Women of the Wars of the Roses - A Day of Short Talks

Join us for a day of short talks about the powerful women of the Wars of the Roses - it's going to be epic!

For nearly fifty years, the rival houses of Lancaster and York battled to take the crown of England, and once they had taken it, to hold it. Fighting for glory, for honour, for loyalty, and for power was the raison d’etre of medieval noblemen, but what was it like for the women, whose natal and marital families were often in conflict, and who lost their husbands, brothers, and sons in this bloody conflict?

In this day of talks from experts, we will hear about the courage, the resourcefulness, the trauma, and the sheer resilience of six remarkable women who were at the heart of the Wars of the Roses.

These talks will take place in the Cathedral nave and this event is in-person only and won't be streamed or recorded.


9.30am - 10:00am

Doors open

10:20am – 10:30am

Introduction and welcome


Dr Lauren Johnson on Marguerite of Anjou

Lauren Johnson is a historian specializing in the Fifteenth and Early Sixteenth Centuries – the age of the Hundred Years War, Wars of the Roses and the dawn of the Tudors.

These are the topics of her non-fiction books, So Great a Prince: England and the Accession of Henry VIII and Shadow King: The Life and Death of Henry VI

Lauren is currently working on a biography of Margaret Beaufort, the survivor of the Wars of the Roses and matriarch of the Tudor dynasty (Head of Zeus).


Dr Joanna Laynesmith on Cecily Neville

Joanna Laynesmith is a medieval historian writing on queens, noblewomen and royal adultery in medieval Britain. She regularly gives lectures at conferences, local history groups or schools and has just been appointed editor of The Ricardian (the academic journal of the Richard III Society). She has been a guest on Radio 4's In Our Time, and has appeared on Time Team and The Real White Queen and her Rivals.

Her biography of Cecily Duchess of York, published by Bloomsbury Academic in July 2017, won the 2018 Royal Studies Network Book Prize.


Melita Thomas on Elizabeth Woodville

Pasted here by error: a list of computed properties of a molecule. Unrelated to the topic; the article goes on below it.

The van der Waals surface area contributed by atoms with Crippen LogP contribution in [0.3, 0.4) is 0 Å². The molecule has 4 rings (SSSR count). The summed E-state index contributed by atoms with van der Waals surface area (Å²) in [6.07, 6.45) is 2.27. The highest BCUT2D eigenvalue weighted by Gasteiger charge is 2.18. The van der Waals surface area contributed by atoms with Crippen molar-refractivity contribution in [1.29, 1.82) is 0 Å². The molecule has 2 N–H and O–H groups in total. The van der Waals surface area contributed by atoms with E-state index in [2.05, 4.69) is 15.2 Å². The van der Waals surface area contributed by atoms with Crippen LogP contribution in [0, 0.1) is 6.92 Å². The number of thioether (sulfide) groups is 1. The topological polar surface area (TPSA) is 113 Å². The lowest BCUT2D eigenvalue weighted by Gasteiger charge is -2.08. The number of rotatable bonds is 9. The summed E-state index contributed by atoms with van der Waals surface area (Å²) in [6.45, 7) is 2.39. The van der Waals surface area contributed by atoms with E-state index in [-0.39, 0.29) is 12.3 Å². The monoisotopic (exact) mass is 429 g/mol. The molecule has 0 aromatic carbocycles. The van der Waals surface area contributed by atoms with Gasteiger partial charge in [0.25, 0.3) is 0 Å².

Elizabeth Woodville was a Lancastrian widow, a Yorkist queen, and a Tudor queen dowager. Her life encompassed all of the sorrows and joys that noblewomen caught up in the Wars of the Roses could experience – loss, betrayal, and suffering when her husband, her father, her brothers and her sons died in battle, were executed, or disappeared, contrasted with glory, splendour, and renown as a queen who ultimately saw her descendants triumph.

Melita Thomas is a historian of the early modern period, a doctoral candidate at UCL and the co-founder and editor of the popular Tudor Times website. She is the author of The King’s Pearl: Henry VIII and his daughter Mary, The House of Grey: Friends and Foes of Kings, and 1000 Tudor People.

12.00pm – 1.00pm

Lunch Break


Sarah Gristwood on Anne Neville

Few women - even in these extraordinary years - have so dramatic a story as Anne Neville. Or have so painfully been caught up in the rivalry between Lancaster and York. Born daughter of Warwick 'the Kingmaker, the man who split the Yorkist dynasty, she was originally married off to the Lancastrian Prince of Wales; then seized by the Yorkists, and by the future Richard III, to become his wife and later queen. Yet we have singularly little information as to what Anne herself actually thought or felt about it all... A comment on the sources of the period? Or on women's history in general?

Sarah Gristwood is the author of several books on the fifteenth and sixteenth centuries, most recently Game of Queens and The Tudors in Love: The Courtly Code Behind the Last Medieval Dynasty, as well as Blood Sisters: The Women Behind the Wars of the Roses. She is also a frequent broadcaster, both on historical topics and on the modern royal family. Her latest book is Secret Voices: A Year of Women's Diaries.


Dr Elizabeth Norton on Margaret Beaufort

Few historical figures lived a life as turbulent as Margaret Beaufort, mother of Henry VII. Highly political and driven, Margaret endured childhood marriages, disinheritance and imprisonment to emerge as the most powerful woman in England. Highly controversial today thanks to the novels of Philippa Gregory, the real Margaret was a woman devoted to her family, education, religion and the continuation of the Tudor Dynasty. She deserves the credit as both its true founder and its architect.

Dr Elizabeth Norton is a British historian specialising in the queens of England and the Tudor dynasty. She has published widely, including a biography of Margaret Beaufort, biographies of four of Henry VIII's wives and the critically acclaimed 'The Lives of Tudor Women'. She makes regular appearances on television, including 'The Boleyns, A Scandalous Family' (BBC2), on which she also acted as consultant, 'Digging Up Britain's Past (Channel 4) and Danny Dyer's Right Royal Family (BBC1). She is the lead historical consultant on the forthcoming feature film 'Firebrand', which stars Jude Law. She is currently working on the first academic study of Jane Seymour.


Dr Alison Weir on Elizabeth of York

Alison Weir is a bestselling historical novelist of Tudor fiction, and the leading female historian in the United Kingdom. She has published more than thirty books, including many leading works of non-fiction, and has sold over three million copies worldwide. Her novels include the Tudor Rose trilogy, which spans three generations of history's most iconic family - the Tudors, and the highly acclaimed Six Tudor Queens series about the wives of Henry VIII, all of which were Sunday Times bestsellers.

Alison is a fellow of the Royal Society of Arts and an honorary life patron of Historic Royal Palaces.

2.30pm – 3.00pm


3.00pm – 4.00pm

Q & A with speakers and book signing